“How do I achieve a better work-life balance?”

People ask me this all the time, and I feel like it’s the wrong question. Because balance seems elusive and something we will never achieve. It’s always a weighing-up exercise, as we work to balance the scales.

Shall I put work first, or family first? That project or my self-care? This deadline or the opportunity to play with the kids? These seem like impossible choices and choices that leave us feeling full of guilt. And that’s not great for work or life.

I was hugely inspired by Grace Marshall’s blog on this subject and then I discovered the term Work-Life Harmony had gained some following. It felt like the world was agreeing with me that balance was an unhelpful goal.

Because how can we separate the two concepts of life and work in our current context? With the comic sketch making the rounds, “do I work from home or do I live at work?” and the sense that all previous boundaries have been further blurred, it seems odd to imagine we can so clearly compartmentalise our lives, as to find balance between those boxes.

And fundamental to life satisfaction is our sense of purpose, achievement and enjoyment of work. If we can tap into these energy-giving thoughts about our work – why we do it, who benefits and the difference we make – then we will feel good about putting our time into work. That makes a huge difference, as often the desire for a greater work/life balance is stemming from our unhappiness with work.

Work-Life Harmony is an internal calm: feeling good about what you’re doing, no matter how busy you are or whether that thing you’re doing is work or personal. There is no judgment or guilt, and this tends to make switching from work mode to a personal mode effortless. In short, it’s about integrating all of life: family, friends, the things we love, work, self-care, all together. What this looks like will differ for everyone, because we all have different needs, responsibilities, values and priorities.

So what can you do to achieve greater harmony in your life – and for your team?

Manage by objectives, not time

This concept of focusing more on results than clock-watching has been around for decades, but still we tend to micro-manage, checking on how many hours someone is working. This needs challenging when we are people managers, but also in how we manage ourselves. How do you measure success in your day?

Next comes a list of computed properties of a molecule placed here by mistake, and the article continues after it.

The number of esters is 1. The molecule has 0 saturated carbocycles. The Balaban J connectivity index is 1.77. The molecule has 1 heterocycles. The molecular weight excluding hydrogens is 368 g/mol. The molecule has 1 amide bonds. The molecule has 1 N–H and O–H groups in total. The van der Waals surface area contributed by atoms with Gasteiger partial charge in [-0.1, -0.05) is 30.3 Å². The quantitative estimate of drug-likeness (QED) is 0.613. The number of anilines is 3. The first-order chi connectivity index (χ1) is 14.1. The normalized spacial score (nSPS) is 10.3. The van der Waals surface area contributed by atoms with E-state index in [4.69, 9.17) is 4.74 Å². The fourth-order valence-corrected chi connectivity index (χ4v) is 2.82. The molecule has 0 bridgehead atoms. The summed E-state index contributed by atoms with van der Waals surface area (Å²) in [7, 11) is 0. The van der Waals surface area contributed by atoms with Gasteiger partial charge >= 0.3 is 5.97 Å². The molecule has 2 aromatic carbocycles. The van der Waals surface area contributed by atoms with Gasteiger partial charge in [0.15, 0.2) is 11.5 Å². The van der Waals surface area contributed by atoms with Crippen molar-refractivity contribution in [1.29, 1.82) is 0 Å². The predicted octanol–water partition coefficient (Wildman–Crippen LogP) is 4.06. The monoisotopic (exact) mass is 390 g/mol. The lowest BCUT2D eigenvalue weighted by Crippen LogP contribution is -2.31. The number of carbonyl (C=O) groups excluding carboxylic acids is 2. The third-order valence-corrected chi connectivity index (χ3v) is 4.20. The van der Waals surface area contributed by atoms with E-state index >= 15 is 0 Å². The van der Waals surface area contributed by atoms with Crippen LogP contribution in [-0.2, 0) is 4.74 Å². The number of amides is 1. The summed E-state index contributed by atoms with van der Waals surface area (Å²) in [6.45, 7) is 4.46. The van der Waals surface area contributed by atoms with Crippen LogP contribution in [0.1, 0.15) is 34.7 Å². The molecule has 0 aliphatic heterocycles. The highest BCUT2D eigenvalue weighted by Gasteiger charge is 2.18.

Yes of course, ticks on the to-do list are great, but were they the right things? The value-add items? And when you take time to go for a run, play with the kids or move away from your computer to eat lunch, do you feel guilty? Are you making sure you’re still working over the hours expected?

Focus on values

When it comes to prioritising, how do we have harmony across our work and personal lives? Consider what your priorities are across all of life, in line with your values. For me that would be health, family, learning, sales and customer service. For my colleague the list is finance, marketing, motorbikes, family, fitness, home.

Could you list just 5 or 6 things that are always priorities for you? And then have a final box for “the other stuff?” In his book 18 Minutes, Peter Bregman suggests a framework of having five priorities and a sixth box for “the other 5%,” as that final box should not rule our lives. By making sure that over the course of a year we are looking after all boxes, we can ensure our actions are in line with our priorities.

Then we can check we’re getting that harmony over the course of a week or even a day. Notice you’ve not done anything in box 3 for four days – take a moment to question that. Is it no longer a priority? Or have I taken on too much other stuff and need to re-consider?

Get present

Yep, we can’t get away from it, mindfulness is key. Whether you already practice some form of mindfulness or meditation, or think it sounds like a fad or mumbo jumbo, there is no doubt that being present contributes to a better work-life harmony. Brain scans and research projects show that people who meditate have more focus, less stress and there are often reports of greater productivity.

If we’re going to do our best work on that report, give full attention to our loved ones over dinner and manage to give a great bedtime story performance, we need a clarity of focus. Being distracted by the other tasks on the list or our guilt about certain responsibilities, will only hamper our ability to do anything well.

This all starts with giving ourselves the time to work out what is important to us, so that we can actively manage the life we want.